Meteor

Self-fertile

10-14’ tall (semi-dwarf)

Baking, sauce

Montmorency

Not reliably hardy…but

Northstar

Small fruit (compared to other tarts)

7-10’ (natural dwarf)

Photo: Warren Banks

cherry plums p besseyi others
Cherry plums (P. besseyi + others)

Varieties

Opata

Red diamond

Sapalata

Sapa

Compass- pollenizer

Deep purple

plum general
Plum- general

Size: medium fruit tree (15-20’)

Pollination: self-incompatible (hybrids) or self-compatible (European)

Fruit: stone

Color: red to purple

Ripen: mid to late summer

Generally fruit on 1 yr old wood and spurs

Pruning method: improve exposure

Soil: not wet!

Fertility: bearing- min 8” growth

Location: full sun- at least ½ day

european plum prunus domestica
European plum (Prunus domestica )

‘Dietz’

‘Mount Royal’

‘Stanley’

hybrid plum p salicina x p americana
Hybrid plum (P. salicina x P. americana)

‘Alderman’

‘La Crescent’

‘Mt. Royal’

‘Pembina’

‘Pipestone’

‘Red glow’

‘S. Dakota’- good pollenizer

‘Superior’ - good pollenizer?

‘Toka’- good pollenizer

‘Underwood’

‘Waneta’

’Compass’ plum or cherry plum?

hybrid apricot p armeniaca x p mandshurica
Hybrid apricot P. armeniaca x P. mandshurica

Size: 15-20’ tall

Flower: tender!

Pollination: self-sterile or self-fertile

Fruit: stone

Color: yellow-orange

Ripen: mid-summer

Pruning method: improve exposure

Produce fruit on 1 and spurs up to 3 yr old

thinning

Soil: deep, well-drained soils

Location: full sun

hybrid apricot p armeniaca x p mandshurica30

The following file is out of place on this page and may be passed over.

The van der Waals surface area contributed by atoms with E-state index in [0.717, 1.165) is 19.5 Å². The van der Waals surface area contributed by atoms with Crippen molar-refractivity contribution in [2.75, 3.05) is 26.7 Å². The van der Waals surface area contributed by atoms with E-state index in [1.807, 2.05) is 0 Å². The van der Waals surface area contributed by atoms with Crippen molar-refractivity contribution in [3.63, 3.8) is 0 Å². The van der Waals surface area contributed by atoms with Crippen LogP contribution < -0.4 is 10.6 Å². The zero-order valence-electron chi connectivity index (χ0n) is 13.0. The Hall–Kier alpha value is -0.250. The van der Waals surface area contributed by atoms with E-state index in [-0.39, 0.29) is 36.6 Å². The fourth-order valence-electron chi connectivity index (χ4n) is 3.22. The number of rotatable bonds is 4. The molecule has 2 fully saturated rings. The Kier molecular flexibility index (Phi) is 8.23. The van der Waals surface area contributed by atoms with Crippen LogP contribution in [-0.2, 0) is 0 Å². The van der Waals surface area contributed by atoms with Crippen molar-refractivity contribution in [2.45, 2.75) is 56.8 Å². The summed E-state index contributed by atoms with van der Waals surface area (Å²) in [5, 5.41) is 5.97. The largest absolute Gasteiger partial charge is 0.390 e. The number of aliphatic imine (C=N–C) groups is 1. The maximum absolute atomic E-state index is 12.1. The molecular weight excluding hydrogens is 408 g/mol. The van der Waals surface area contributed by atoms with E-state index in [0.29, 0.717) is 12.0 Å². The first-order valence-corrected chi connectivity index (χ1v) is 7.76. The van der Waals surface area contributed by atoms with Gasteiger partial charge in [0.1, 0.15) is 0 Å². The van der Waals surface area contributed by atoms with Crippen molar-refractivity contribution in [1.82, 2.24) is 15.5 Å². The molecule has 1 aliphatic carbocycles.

Hybrid apricot P. armeniaca x P. mandshurica

‘Moongold’

Self-incompatible

Plant with Sungold

Eating

‘Sungold’

Self-incompatible

Plant with Moongold

Eating, jelly

‘Harcot’

Self-fertile

‘Scout’

Self-fertile

Canning, jelly

pear pyrus spp
Pear (Pyrus spp.)

Not the grocery store cultivars!

Size: 15-25’

Pollination: need cross fertilization

Generally fruit on spurs that areseveral years old

Pruning method: improve exposure

Rootstocks

Standard

P. ussuriensis- FB tolerant

Old home x Farmingdale- 70% size (semi)- FB tolerant

Quince- found to be short-lived should be used on trial basis only

Soil: pH 6.0-6.8

Location: Full sun

Early bloomers!

apple malus spp
Apple (Malus spp.)

So many cultivars!

Size: depending on rootstock

~30 ft- standard

~15 ft- semi-dwarf

~10 ft- dwarf

Pollination: need cross fertilization

Generally fruit on spurs that are at least 2 yrs or terminals

Pruning method: improve exposure

Years until bearing: 8-10 (standard), 3-5 (dwarf)

Soil: Well-drained

Location: Full sun

Problems: Apple maggot, codling moth, apple scab

rootstocks
Rootstocks

Precociousness

Growth control

Soil tolerance

Insect/disease resistance

Dwarfing

Less space

Bears fruit earlier

Easier to manage- spraying

No ladders necessary

Problems

Anchorage

Suckering

4 possible choices for apple rootstock
4 possible choices for apple rootstock

1. seedling-

100%

2. M7- semi-dwarf

55-65% of standard

3. M26- semi-dwarf

40-50% of standard

4. Bud9- dwarf

30% of standard

Big!

suckers

G.16

Needsupport!

kiwifruit actinidia kolomikta
Kiwifruit (Actinidia kolomikta)

Size: 10’ tall by 3’ wide (twining)

Pollination: Male needed for female fruit

Fruit: Berry

Color: green

Ripen: August-September

Size of grape

Pruning method: Single trunk

Soil: Well drained, pH 5.5-7.5

Location: Full sun to partial, protection